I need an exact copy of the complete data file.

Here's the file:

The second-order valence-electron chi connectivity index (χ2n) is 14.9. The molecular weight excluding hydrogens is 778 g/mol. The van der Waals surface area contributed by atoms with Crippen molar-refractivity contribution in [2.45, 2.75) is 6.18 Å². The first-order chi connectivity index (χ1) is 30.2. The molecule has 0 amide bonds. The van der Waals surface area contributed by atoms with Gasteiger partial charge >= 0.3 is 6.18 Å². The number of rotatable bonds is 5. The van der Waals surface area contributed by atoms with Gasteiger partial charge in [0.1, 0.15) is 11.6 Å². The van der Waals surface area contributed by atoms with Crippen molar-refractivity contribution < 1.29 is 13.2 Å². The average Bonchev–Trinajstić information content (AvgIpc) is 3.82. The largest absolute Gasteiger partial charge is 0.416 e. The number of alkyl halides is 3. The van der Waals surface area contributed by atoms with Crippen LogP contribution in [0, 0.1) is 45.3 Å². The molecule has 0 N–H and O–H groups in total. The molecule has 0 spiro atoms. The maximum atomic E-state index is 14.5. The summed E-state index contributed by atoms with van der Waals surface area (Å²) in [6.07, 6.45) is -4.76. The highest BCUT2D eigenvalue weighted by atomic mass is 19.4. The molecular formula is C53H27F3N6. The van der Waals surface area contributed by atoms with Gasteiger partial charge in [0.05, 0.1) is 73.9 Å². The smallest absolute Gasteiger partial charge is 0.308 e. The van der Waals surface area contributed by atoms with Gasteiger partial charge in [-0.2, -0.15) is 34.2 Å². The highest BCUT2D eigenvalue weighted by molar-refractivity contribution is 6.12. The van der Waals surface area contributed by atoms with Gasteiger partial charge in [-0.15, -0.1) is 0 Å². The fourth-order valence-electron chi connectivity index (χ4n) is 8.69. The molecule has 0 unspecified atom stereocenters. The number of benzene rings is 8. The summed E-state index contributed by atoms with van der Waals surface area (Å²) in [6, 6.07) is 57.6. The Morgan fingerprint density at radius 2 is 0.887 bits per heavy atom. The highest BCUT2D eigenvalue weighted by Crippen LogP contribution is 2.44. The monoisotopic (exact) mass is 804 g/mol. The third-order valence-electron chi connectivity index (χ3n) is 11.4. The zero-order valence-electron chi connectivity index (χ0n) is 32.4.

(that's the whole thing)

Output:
The second-order valence-electron chi connectivity index (χ2n) is 14.9. The molecular weight excluding hydrogens is 778 g/mol. The van der Waals surface area contributed by atoms with Crippen molar-refractivity contribution in [2.45, 2.75) is 6.18 Å². The first-order chi connectivity index (χ1) is 30.2. The molecule has 0 amide bonds. The van der Waals surface area contributed by atoms with Gasteiger partial charge >= 0.3 is 6.18 Å². The number of rotatable bonds is 5. The van der Waals surface area contributed by atoms with Gasteiger partial charge in [0.1, 0.15) is 11.6 Å². The van der Waals surface area contributed by atoms with Crippen molar-refractivity contribution < 1.29 is 13.2 Å². The average Bonchev–Trinajstić information content (AvgIpc) is 3.82. The largest absolute Gasteiger partial charge is 0.416 e. The number of alkyl halides is 3. The van der Waals surface area contributed by atoms with Crippen LogP contribution in [0, 0.1) is 45.3 Å². The molecule has 0 N–H and O–H groups in total. The molecule has 0 spiro atoms. The maximum atomic E-state index is 14.5. The summed E-state index contributed by atoms with van der Waals surface area (Å²) in [6.07, 6.45) is -4.76. The highest BCUT2D eigenvalue weighted by atomic mass is 19.4. The molecular formula is C53H27F3N6. The van der Waals surface area contributed by atoms with Gasteiger partial charge in [0.05, 0.1) is 73.9 Å². The smallest absolute Gasteiger partial charge is 0.308 e. The van der Waals surface area contributed by atoms with Gasteiger partial charge in [-0.2, -0.15) is 34.2 Å². The highest BCUT2D eigenvalue weighted by molar-refractivity contribution is 6.12. The van der Waals surface area contributed by atoms with Gasteiger partial charge in [-0.15, -0.1) is 0 Å². The fourth-order valence-electron chi connectivity index (χ4n) is 8.69. The molecule has 0 unspecified atom stereocenters. The number of benzene rings is 8. The summed E-state index contributed by atoms with van der Waals surface area (Å²) in [6, 6.07) is 57.6. The Morgan fingerprint density at radius 2 is 0.887 bits per heavy atom. The highest BCUT2D eigenvalue weighted by Crippen LogP contribution is 2.44. The monoisotopic (exact) mass is 804 g/mol. The third-order valence-electron chi connectivity index (χ3n) is 11.4. The zero-order valence-electron chi connectivity index (χ0n) is 32.4.